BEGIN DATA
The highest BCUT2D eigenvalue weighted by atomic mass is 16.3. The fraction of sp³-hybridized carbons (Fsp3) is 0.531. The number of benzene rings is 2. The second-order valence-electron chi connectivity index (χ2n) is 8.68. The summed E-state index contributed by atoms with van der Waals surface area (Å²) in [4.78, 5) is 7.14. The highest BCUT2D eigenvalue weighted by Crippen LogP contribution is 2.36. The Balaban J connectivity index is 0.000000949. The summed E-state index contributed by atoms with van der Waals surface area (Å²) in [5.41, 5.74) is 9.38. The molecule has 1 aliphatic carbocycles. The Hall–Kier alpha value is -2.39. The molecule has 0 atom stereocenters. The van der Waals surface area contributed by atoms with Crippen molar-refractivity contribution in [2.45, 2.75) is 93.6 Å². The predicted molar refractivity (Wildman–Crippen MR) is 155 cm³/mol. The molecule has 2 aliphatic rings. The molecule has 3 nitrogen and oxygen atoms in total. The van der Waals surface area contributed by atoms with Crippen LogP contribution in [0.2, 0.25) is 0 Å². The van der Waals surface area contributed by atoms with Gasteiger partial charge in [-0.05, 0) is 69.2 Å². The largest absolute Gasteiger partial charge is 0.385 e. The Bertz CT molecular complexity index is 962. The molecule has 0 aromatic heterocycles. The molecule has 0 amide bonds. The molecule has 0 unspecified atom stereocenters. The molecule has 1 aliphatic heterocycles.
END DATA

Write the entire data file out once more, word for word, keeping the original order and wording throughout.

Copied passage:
The highest BCUT2D eigenvalue weighted by atomic mass is 16.3. The fraction of sp³-hybridized carbons (Fsp3) is 0.531. The number of benzene rings is 2. The second-order valence-electron chi connectivity index (χ2n) is 8.68. The summed E-state index contributed by atoms with van der Waals surface area (Å²) in [4.78, 5) is 7.14. The highest BCUT2D eigenvalue weighted by Crippen LogP contribution is 2.36. The Balaban J connectivity index is 0.000000949. The summed E-state index contributed by atoms with van der Waals surface area (Å²) in [5.41, 5.74) is 9.38. The molecule has 1 aliphatic carbocycles. The Hall–Kier alpha value is -2.39. The molecule has 0 atom stereocenters. The van der Waals surface area contributed by atoms with Crippen molar-refractivity contribution in [2.45, 2.75) is 93.6 Å². The predicted molar refractivity (Wildman–Crippen MR) is 155 cm³/mol. The molecule has 2 aliphatic rings. The molecule has 3 nitrogen and oxygen atoms in total. The van der Waals surface area contributed by atoms with Crippen LogP contribution in [0.2, 0.25) is 0 Å². The van der Waals surface area contributed by atoms with Gasteiger partial charge in [-0.05, 0) is 69.2 Å². The largest absolute Gasteiger partial charge is 0.385 e. The Bertz CT molecular complexity index is 962. The molecule has 0 aromatic heterocycles. The molecule has 0 amide bonds. The molecule has 0 unspecified atom stereocenters. The molecule has 1 aliphatic heterocycles.